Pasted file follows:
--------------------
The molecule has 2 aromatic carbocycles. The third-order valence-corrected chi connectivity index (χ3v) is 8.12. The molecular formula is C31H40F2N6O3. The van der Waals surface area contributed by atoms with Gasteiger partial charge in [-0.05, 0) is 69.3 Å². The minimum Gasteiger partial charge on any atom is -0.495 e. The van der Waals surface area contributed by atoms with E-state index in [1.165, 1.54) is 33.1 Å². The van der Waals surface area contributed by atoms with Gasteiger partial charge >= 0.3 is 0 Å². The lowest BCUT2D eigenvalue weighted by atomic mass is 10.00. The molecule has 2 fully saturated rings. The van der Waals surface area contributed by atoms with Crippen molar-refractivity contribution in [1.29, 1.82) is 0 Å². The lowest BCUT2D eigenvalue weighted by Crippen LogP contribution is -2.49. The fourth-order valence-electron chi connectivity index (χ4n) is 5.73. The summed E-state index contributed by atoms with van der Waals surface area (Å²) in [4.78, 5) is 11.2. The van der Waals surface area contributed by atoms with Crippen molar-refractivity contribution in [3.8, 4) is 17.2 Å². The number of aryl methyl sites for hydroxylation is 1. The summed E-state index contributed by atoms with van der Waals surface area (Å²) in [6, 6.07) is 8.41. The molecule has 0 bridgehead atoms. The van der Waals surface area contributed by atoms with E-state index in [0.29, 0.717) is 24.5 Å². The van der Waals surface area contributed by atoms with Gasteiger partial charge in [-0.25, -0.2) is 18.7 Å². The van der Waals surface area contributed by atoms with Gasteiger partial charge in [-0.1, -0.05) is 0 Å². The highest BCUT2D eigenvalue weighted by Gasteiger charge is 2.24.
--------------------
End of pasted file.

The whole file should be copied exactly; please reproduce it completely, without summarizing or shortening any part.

The molecule has 2 aromatic carbocycles. The third-order valence-corrected chi connectivity index (χ3v) is 8.12. The molecular formula is C31H40F2N6O3. The van der Waals surface area contributed by atoms with Gasteiger partial charge in [-0.05, 0) is 69.3 Å². The minimum Gasteiger partial charge on any atom is -0.495 e. The van der Waals surface area contributed by atoms with E-state index in [1.165, 1.54) is 33.1 Å². The van der Waals surface area contributed by atoms with Gasteiger partial charge >= 0.3 is 0 Å². The lowest BCUT2D eigenvalue weighted by atomic mass is 10.00. The molecule has 2 fully saturated rings. The van der Waals surface area contributed by atoms with Crippen molar-refractivity contribution in [1.29, 1.82) is 0 Å². The lowest BCUT2D eigenvalue weighted by Crippen LogP contribution is -2.49. The fourth-order valence-electron chi connectivity index (χ4n) is 5.73. The summed E-state index contributed by atoms with van der Waals surface area (Å²) in [4.78, 5) is 11.2. The van der Waals surface area contributed by atoms with Crippen molar-refractivity contribution in [3.8, 4) is 17.2 Å². The number of aryl methyl sites for hydroxylation is 1. The summed E-state index contributed by atoms with van der Waals surface area (Å²) in [6, 6.07) is 8.41. The molecule has 0 bridgehead atoms. The van der Waals surface area contributed by atoms with E-state index in [0.29, 0.717) is 24.5 Å². The van der Waals surface area contributed by atoms with Gasteiger partial charge in [-0.25, -0.2) is 18.7 Å². The van der Waals surface area contributed by atoms with Gasteiger partial charge in [-0.1, -0.05) is 0 Å². The highest BCUT2D eigenvalue weighted by Gasteiger charge is 2.24.